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On May 31, 2017 the European Commission published its third reflection paper about the future of the integration process. This one concerns the reform of the Economic and Monetary Union.1 Overall, it is a decent piece of work, one that combines constructive self-criticism, factual accuracy, and pragmatic suggestions for the way forward. The Commission has recognised the shortcomings of the initial EMU setup, has internalised the relevant debates on past mistakes and future prospects, and is showing willingness to act.
While an official document, the reflection paper on EMU reform, reads like an independent analysis of the state of play and of the potential states of affairs.2 That is a great positive, for it does not commit the fallacy of withdrawing the EU level from scrutiny. Indeed, reform can only be made possible first by recognising the problems and their source, then by figuring out the best course of action for the promotion of the general good.
As with all of the reflection papers, this one can be found lacking in terms of its overall ambition. The Commission has decided to perform the role of mediator between the various national interests. It is not attempting to set the tone of the debate, but to draw the outlines of any future blueprint on EU/EMU reform. Perhaps this is a sign of pragmatism, where the Commission recognises the central function of intergovernmentalism. Though, given how topics relating to the EMU are either an exclusive or shared competence of the Union (i.e. not just intergovernmental), the Commission’s approach is better described as conformist. It asks for too little, which makes it more likely to get even less from a possible compromise between competing national agendas.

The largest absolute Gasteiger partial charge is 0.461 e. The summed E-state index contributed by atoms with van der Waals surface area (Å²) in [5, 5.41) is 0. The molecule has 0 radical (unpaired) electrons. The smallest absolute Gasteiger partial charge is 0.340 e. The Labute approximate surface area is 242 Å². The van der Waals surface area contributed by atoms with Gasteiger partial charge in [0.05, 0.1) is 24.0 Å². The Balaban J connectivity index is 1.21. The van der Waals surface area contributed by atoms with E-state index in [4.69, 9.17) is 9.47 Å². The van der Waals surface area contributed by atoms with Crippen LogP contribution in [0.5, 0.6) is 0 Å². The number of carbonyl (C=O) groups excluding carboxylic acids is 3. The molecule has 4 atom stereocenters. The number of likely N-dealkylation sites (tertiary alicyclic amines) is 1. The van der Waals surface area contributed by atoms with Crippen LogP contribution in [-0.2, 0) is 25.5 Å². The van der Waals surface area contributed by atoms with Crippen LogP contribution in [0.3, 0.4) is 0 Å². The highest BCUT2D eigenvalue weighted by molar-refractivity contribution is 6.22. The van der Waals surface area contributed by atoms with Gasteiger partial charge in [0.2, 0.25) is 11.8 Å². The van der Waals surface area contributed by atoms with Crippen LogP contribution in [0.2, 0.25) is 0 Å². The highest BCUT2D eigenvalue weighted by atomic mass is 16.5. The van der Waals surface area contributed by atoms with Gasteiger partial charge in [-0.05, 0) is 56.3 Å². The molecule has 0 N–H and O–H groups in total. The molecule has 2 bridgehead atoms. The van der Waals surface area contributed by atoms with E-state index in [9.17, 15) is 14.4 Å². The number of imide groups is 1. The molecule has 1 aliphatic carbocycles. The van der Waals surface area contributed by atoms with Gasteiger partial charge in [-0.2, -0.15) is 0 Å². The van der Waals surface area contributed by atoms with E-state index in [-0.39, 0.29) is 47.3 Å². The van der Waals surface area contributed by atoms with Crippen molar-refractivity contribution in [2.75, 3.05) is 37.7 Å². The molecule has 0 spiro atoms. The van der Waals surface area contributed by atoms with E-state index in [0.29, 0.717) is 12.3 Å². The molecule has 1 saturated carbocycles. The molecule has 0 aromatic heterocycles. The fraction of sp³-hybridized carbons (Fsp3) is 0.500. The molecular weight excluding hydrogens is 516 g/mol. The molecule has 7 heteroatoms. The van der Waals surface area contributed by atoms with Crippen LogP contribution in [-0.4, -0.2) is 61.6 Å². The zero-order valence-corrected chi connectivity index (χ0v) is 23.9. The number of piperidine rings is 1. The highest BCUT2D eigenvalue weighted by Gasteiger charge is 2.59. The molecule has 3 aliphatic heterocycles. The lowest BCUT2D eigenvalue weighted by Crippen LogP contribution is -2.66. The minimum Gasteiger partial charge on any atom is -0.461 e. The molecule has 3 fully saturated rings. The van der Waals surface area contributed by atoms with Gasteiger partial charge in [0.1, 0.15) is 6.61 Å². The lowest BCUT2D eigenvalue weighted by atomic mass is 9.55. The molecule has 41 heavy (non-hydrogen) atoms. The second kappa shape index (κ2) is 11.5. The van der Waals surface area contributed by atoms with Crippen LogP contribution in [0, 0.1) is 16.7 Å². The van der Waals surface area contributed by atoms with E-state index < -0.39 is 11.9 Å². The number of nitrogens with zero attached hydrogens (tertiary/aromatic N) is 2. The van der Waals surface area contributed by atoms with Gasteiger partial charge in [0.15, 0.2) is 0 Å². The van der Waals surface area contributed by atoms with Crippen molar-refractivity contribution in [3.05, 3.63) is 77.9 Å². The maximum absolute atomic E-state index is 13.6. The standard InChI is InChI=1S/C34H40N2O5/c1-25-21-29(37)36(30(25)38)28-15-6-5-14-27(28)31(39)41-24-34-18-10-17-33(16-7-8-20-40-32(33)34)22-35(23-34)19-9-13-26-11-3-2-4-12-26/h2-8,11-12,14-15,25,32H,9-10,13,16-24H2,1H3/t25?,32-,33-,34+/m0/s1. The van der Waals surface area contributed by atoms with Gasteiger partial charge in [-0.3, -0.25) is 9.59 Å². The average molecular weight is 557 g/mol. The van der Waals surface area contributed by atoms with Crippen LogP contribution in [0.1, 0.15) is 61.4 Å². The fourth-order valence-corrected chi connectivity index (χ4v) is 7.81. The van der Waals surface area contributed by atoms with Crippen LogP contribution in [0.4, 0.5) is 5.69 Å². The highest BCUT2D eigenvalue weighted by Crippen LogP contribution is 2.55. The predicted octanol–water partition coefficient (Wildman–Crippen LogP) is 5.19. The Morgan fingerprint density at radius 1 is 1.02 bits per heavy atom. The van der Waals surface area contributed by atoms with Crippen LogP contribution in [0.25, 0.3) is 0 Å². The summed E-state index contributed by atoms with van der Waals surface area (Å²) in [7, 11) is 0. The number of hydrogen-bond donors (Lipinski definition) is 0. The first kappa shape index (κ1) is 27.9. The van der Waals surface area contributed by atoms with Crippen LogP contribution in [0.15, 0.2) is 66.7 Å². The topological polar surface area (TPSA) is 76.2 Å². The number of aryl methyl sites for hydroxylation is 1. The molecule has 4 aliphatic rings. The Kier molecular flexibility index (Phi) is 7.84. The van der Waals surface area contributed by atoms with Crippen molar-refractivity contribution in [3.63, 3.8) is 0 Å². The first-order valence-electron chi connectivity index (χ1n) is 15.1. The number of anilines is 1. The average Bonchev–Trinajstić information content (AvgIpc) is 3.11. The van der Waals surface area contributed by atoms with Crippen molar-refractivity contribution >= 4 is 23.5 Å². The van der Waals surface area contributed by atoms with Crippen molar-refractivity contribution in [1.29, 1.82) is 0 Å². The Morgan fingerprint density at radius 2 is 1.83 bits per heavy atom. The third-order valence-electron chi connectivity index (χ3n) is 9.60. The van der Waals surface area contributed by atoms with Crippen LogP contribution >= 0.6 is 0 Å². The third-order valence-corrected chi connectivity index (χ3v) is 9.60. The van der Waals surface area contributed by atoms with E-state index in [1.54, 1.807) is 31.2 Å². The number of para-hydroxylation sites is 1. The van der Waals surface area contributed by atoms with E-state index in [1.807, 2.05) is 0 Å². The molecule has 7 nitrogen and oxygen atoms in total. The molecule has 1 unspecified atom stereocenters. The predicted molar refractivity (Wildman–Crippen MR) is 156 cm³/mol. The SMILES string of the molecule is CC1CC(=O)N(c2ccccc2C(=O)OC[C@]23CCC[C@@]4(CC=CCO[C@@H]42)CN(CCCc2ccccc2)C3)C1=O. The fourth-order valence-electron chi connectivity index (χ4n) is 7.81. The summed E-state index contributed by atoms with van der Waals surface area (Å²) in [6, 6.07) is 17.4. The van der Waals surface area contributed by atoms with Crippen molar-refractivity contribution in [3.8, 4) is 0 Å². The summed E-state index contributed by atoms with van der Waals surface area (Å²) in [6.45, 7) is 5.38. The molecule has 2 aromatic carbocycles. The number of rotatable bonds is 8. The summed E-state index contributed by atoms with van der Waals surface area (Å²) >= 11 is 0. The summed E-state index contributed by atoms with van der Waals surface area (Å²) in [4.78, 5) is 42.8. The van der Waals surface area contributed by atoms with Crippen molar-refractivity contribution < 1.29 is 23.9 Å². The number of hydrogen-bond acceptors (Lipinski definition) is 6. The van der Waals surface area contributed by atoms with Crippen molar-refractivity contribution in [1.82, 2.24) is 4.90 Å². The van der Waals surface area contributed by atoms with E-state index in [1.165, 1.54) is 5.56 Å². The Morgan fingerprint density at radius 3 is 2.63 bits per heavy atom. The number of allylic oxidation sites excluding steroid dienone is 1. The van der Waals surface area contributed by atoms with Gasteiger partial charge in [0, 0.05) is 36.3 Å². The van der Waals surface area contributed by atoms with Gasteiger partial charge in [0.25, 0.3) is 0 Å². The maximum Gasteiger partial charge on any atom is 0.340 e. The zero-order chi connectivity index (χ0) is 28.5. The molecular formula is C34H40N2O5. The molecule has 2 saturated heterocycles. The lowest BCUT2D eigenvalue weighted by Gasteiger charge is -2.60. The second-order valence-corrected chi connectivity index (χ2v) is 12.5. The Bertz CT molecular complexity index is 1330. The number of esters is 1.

It is in this light that we may develop further thoughts on the themes of this paper and the various elements of a reformed Economic and Monetary Union.
Economic governance needs a central authority
The most apparent persistent flaw of the EMU is its decision-making framework. The rules are supranational, but the political process hinges on inter-state coordination. Macroeconomic policy for the system as a whole does not exist. In its stead lies a set of procedures for coordinating the fiscal stance of the Member States. This “European Semester” is where economic governance takes place. The key word is “governance”, rather than government. It is a [complex and multi-faceted] process, not an institution. EU institutions provide the ancillary functions for the coordination of national positions, but there is no central authority that can claim ownership over decisions and their outcomes.